Early Newspapers of Northampton CountyPosted: July 21, 2012
Early newspapers of Northampton County are on display at the Sigal Museum, 342 Northampton St., Easton.
The earliest newspapers in Pennsylvania were published in Philadelphia as early as the end of the 17th century. There is no record of a newspaper in Northampton County until the end of the 18th century. At that time, the population of the county was largely German; therefore early newspapers were published in German or, occasionally, in both German and English.
View full sizeExpress-Times PhotoAn edition of The American Eagle from Aug. 22, 1799.
It was the first English language newspaper in Northampton County.
Of the many papers founded in the county, many lasted only a few months. Several lasted a few issues, and one survived for only one day. Early subscribers often paid for their paper with flour, wheat or whiskey.
In September 1793, Jacob Weygandt founded the NEUER UNPARTHEYISCHER EASTONER UND NORTHAMPTON KUNDECH (New Nonpartisan Easton Messenger and Northampton Intelligencer). He was both publisher and editor, and he worked to keep the paper nonpartisan.
Shortly thereafter, Weygandt and Sons began publication of the EASTON GERMAN PATRIOT AND COUNTRYMEN’S WEEKLY to express Weygandt’s political views. An original copy of that paper from 1804 shows a newspaper of 12 inches-by-20 inches, with 12 columns.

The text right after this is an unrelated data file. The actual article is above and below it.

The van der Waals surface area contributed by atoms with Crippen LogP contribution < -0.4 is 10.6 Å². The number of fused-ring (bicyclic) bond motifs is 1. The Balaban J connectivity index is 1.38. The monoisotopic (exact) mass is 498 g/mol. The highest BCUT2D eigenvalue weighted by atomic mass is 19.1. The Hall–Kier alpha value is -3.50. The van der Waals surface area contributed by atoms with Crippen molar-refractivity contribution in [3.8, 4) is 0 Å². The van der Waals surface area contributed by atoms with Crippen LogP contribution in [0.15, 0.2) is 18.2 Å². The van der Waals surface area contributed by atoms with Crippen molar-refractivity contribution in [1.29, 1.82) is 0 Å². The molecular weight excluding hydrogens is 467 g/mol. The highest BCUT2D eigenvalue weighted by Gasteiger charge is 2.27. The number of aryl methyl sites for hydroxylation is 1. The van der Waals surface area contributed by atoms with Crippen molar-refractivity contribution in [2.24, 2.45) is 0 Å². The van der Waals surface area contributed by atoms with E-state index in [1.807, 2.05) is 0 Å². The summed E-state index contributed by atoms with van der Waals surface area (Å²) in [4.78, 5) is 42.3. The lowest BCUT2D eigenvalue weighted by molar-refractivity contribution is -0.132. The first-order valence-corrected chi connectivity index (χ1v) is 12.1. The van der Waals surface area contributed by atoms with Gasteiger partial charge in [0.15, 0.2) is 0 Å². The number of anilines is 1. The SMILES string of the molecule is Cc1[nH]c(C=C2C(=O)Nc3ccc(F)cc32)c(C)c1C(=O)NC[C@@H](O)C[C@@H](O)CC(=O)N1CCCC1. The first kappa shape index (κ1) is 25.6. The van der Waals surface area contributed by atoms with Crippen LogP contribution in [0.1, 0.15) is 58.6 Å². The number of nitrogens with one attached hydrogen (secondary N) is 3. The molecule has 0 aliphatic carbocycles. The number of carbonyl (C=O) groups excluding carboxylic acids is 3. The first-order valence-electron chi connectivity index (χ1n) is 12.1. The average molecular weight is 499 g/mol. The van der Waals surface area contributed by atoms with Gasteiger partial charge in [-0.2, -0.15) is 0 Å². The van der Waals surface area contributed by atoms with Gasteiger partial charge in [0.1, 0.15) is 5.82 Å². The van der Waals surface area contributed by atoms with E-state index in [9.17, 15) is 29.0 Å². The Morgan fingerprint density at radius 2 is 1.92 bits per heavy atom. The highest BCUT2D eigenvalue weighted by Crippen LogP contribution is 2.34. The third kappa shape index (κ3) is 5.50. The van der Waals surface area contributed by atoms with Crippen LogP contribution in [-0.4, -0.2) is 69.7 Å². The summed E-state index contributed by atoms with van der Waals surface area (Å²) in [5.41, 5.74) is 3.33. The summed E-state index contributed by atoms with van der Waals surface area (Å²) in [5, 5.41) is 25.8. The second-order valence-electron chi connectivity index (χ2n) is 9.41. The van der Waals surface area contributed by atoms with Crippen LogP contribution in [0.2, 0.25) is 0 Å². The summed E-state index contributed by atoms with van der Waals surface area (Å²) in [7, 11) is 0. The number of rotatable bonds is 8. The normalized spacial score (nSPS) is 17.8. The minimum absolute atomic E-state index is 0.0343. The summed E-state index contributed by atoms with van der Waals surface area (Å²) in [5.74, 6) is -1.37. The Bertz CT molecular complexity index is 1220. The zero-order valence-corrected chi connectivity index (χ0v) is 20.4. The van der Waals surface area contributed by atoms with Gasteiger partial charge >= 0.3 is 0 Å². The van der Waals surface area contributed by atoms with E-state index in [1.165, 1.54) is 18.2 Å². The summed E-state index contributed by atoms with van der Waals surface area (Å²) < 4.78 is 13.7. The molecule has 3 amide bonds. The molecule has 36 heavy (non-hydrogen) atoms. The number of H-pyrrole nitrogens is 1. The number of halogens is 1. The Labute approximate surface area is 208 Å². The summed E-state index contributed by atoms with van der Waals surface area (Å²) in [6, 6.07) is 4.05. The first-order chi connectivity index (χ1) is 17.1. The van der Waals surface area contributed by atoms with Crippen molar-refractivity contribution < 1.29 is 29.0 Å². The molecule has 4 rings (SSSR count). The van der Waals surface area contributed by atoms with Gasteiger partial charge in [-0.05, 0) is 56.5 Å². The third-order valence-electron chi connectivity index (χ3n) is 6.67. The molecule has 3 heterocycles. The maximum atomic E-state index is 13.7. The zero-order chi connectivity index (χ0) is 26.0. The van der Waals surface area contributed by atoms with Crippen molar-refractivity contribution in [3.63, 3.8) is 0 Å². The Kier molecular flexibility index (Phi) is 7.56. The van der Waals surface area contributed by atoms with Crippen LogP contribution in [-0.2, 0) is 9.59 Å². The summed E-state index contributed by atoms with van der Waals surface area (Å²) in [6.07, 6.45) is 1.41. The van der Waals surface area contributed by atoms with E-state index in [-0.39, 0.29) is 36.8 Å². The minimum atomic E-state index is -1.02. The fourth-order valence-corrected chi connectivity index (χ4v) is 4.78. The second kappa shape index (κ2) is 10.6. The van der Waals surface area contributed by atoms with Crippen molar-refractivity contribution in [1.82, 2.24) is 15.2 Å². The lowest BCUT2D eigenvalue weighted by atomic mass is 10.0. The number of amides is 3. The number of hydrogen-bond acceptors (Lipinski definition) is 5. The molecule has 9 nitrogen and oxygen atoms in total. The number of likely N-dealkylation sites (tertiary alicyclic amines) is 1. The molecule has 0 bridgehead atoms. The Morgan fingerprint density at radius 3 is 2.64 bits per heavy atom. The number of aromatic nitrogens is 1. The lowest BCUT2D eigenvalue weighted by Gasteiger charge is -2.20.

The first English newspaper in Northampton County was the AMERICAN EAGLE published weekly by Samuel Longcope from May 10, 1799, to 1805. The subscription price: $2 a year. It was in the Eagle that county residents first learned of the death of George Washington. In an early issue, Longcope advocated support for James Ross, of Pittsburgh, for Pennsylvania governor. His candidate lost the election. Longcope’s strong Federalist principles were in direct contrast to the German-speaking Democrats in the county and led to the demise of the Eagle in 1805.
Jacob Christian Hutter began another German newspaper, DER NORTHAMPTON CORRESPONDANT, in 1806. It would become the leading paper in Northampton County from 1806 to 1860.
Hutter prospered until he sold his paper to the publisher of the ARGUS in 1875.
The PEOPLES INSTRUCTOR was founded about 1812. It was the first bilingual paper in the county with side-by-side articles in German and English. That was not a popular format and the paper soon closed.
View full sizeExpress-Times Photo | BILL ADAMSA copy of The Easton Sentinel, from June 30, 1820.
That same year, Thomas J. Rogers founded THE NORTHAMPTON FARMER. When he sold the paper in 1818, the name was changed to THE SPIRIT OF PENNSYLVANIA. In 1817, Col. C.J. Hutter and Son founded theEASTON SENTINEL in support of “Democratic principles.”
THE WORLD ARGUS was successful from 1826 to 1844 under the leadership of editors Jacob Weygandt Jr. and Samuel Innes. In 1844, Col. William H. Hutter purchased this paper and changed the name to theDEMOCRAT AND ARGUS. Then later, with yet another new name, THE EASTON ARGUS became a 14-page weekly. It was a “penny paper” costing 1 cent an issue or $2 a year.
In 1855 the EASTON DAILY EXPRESS became the first daily printed north of Philadelphia. William Davis and William Eichman were the publishers. It was 11-inches-by-14 inches, with four pages of four columns, selling for 2 cents a copy or $4 a year.
It still publishes today, 156 years later at 30 N. Fourth St., as THE EXPRESS-TIMES.
Written By Jim Deegan